Exclusive: Mark Waid Talks Thrillbent, Digital Comics, The Hulk/Daredevil Crossover And Much More
Earlier this week I got the chance to speak with Mark Waid. The legendary writer needs no introduction, but I’ll give him a little bit of one anyway. Waid is one of the busiest writers in comics today. When he’s not working on stories for the digital comics site he helped launch called Thrillbent, he’s working on monthly comics like Daredevil, Hulk, the Green Hornet, and the upcoming Spirit/Rocketeer crossover. I seriously think he’s working towards having a book out every week of the month. I spoke with Waid about the relaunch of Thrillbent that started earlier this month and the state of digital comics in general. Of course I had to ask about things like the upcoming Hulk/Daredevil crossover and the new miniseries he’s working on with Paul Smith for IDW. We covered a lot of ground, so strap in and read on!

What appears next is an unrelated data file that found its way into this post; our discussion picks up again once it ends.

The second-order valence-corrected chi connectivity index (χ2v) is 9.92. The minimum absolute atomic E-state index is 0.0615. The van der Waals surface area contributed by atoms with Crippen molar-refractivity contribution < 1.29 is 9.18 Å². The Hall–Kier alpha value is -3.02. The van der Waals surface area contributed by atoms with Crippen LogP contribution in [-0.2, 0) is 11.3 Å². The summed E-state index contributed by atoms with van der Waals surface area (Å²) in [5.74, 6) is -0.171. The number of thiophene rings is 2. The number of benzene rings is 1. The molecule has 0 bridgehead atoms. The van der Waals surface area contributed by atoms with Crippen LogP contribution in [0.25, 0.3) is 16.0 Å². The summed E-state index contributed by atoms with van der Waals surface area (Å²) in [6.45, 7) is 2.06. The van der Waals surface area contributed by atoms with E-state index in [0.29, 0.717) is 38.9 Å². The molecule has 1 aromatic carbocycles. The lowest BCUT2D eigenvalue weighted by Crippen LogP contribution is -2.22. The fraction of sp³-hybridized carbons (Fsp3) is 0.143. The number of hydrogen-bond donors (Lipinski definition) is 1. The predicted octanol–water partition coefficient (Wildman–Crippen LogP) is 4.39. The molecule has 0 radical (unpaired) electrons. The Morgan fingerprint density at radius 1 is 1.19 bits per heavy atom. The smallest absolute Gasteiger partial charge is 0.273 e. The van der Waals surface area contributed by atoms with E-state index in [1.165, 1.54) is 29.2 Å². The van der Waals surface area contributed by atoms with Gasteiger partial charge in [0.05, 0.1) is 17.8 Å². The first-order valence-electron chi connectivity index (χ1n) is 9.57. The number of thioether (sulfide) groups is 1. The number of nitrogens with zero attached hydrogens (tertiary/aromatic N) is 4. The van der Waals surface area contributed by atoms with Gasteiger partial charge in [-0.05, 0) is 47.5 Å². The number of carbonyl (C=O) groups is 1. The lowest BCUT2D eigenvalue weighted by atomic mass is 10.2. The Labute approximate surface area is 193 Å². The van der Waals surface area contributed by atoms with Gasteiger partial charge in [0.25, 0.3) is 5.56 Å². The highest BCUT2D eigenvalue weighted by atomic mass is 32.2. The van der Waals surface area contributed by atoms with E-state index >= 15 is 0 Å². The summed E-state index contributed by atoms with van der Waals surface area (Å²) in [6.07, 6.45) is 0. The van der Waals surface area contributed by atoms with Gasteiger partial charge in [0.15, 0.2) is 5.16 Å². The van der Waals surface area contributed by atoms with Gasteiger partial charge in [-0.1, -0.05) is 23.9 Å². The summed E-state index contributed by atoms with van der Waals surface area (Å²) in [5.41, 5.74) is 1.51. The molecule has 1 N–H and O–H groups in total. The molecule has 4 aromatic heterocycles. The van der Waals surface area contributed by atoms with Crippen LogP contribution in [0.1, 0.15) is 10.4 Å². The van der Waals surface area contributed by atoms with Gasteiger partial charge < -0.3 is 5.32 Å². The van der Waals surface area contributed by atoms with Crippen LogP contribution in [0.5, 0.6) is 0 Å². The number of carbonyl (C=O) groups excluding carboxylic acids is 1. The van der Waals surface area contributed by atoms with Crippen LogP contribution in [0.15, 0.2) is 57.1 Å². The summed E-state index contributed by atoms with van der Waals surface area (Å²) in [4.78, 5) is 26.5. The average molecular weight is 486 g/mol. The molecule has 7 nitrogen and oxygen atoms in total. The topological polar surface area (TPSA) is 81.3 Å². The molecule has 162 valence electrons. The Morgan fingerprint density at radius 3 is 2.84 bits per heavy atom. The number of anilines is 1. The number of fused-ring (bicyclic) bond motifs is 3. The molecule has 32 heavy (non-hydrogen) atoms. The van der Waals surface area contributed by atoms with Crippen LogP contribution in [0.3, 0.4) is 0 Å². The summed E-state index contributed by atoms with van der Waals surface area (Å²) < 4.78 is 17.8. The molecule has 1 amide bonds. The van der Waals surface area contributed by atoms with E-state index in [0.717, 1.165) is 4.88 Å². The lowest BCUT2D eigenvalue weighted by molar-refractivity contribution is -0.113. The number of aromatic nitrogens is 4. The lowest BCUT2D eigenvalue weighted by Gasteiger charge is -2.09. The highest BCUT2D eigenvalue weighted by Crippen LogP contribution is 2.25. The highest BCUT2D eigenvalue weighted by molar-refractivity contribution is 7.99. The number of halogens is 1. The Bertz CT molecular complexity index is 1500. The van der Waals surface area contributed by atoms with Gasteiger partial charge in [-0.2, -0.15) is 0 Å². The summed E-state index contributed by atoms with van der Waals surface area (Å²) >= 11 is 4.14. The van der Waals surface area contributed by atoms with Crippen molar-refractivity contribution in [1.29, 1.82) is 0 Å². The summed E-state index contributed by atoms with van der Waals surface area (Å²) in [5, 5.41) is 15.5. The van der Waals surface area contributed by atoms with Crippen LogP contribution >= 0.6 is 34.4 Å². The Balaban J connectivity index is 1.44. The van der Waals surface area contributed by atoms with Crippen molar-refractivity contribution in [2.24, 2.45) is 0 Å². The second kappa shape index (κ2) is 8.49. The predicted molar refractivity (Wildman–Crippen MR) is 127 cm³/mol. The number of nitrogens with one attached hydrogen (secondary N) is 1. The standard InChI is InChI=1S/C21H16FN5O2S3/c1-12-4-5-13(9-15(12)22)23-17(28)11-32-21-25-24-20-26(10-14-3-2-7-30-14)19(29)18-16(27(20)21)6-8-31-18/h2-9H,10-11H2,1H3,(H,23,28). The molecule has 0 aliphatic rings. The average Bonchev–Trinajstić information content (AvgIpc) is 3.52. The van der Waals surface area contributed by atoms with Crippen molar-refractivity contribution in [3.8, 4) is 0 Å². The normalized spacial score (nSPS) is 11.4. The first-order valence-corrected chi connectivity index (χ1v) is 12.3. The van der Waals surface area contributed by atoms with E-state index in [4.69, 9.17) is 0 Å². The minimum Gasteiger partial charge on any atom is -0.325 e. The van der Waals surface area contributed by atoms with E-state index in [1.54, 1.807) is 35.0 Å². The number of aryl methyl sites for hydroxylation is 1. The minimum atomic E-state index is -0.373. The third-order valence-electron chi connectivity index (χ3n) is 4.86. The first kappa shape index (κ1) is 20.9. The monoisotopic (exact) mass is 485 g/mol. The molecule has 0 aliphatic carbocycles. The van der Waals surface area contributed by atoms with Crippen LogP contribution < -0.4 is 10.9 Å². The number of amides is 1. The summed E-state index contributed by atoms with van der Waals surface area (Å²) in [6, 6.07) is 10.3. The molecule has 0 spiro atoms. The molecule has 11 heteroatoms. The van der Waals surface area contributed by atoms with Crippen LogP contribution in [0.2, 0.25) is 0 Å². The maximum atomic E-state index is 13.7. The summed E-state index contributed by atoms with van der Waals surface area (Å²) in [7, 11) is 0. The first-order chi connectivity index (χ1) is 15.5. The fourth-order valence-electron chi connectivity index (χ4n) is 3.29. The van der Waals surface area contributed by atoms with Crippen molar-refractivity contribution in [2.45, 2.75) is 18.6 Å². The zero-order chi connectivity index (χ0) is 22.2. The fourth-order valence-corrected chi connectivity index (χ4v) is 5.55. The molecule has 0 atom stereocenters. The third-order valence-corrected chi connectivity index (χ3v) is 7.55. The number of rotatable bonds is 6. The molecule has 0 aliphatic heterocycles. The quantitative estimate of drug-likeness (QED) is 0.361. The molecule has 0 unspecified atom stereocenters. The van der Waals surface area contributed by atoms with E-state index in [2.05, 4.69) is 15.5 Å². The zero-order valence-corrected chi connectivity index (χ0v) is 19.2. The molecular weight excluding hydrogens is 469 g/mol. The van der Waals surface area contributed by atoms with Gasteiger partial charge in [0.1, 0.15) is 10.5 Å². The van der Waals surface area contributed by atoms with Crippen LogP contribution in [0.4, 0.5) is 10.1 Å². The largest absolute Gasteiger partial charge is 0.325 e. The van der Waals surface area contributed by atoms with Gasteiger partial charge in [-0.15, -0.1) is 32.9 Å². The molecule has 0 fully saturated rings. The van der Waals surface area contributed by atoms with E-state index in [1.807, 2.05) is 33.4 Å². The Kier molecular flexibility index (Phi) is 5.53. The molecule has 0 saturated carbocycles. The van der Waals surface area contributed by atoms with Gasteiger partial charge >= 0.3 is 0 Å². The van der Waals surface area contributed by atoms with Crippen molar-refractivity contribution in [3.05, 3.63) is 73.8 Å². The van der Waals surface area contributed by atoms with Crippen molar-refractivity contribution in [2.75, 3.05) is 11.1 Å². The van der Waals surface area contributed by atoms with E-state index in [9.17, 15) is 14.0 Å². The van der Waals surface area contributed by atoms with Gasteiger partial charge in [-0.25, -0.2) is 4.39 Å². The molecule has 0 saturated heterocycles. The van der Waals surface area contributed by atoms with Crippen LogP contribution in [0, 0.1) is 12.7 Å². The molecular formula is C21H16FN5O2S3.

When you first started Thrillbent and really started talking about digital, people were writing about how you wanted to kill print comics and come into their homes to burn their collections. Since some time has passed and digital has become bigger and even offered as supplement material with print, have you seen those attitudes starting to change some?
Luckily, yes I have actually. At the last retailer meeting they had before New York Comic Con last year. Two years ago at that one, people had their torches and pitchforks out. They were angry and assumed I was trying to burn down stores. Now at that same meeting people seem to have mellowed out. There’s simply not one shred of evidence out there that digital cuts into print sale substantially. In fact digital sales and print sales are both up. There’s just become an acceptance of the idea that print and digital can coexistence in peace.
We’ll get into the more technical aspects in just a minute, but Thrillbent has a great formula. Do you see yourself adapting and moving into even different ways to tell the story itself? Insufferable, for example, offers up an almost cinematic experience.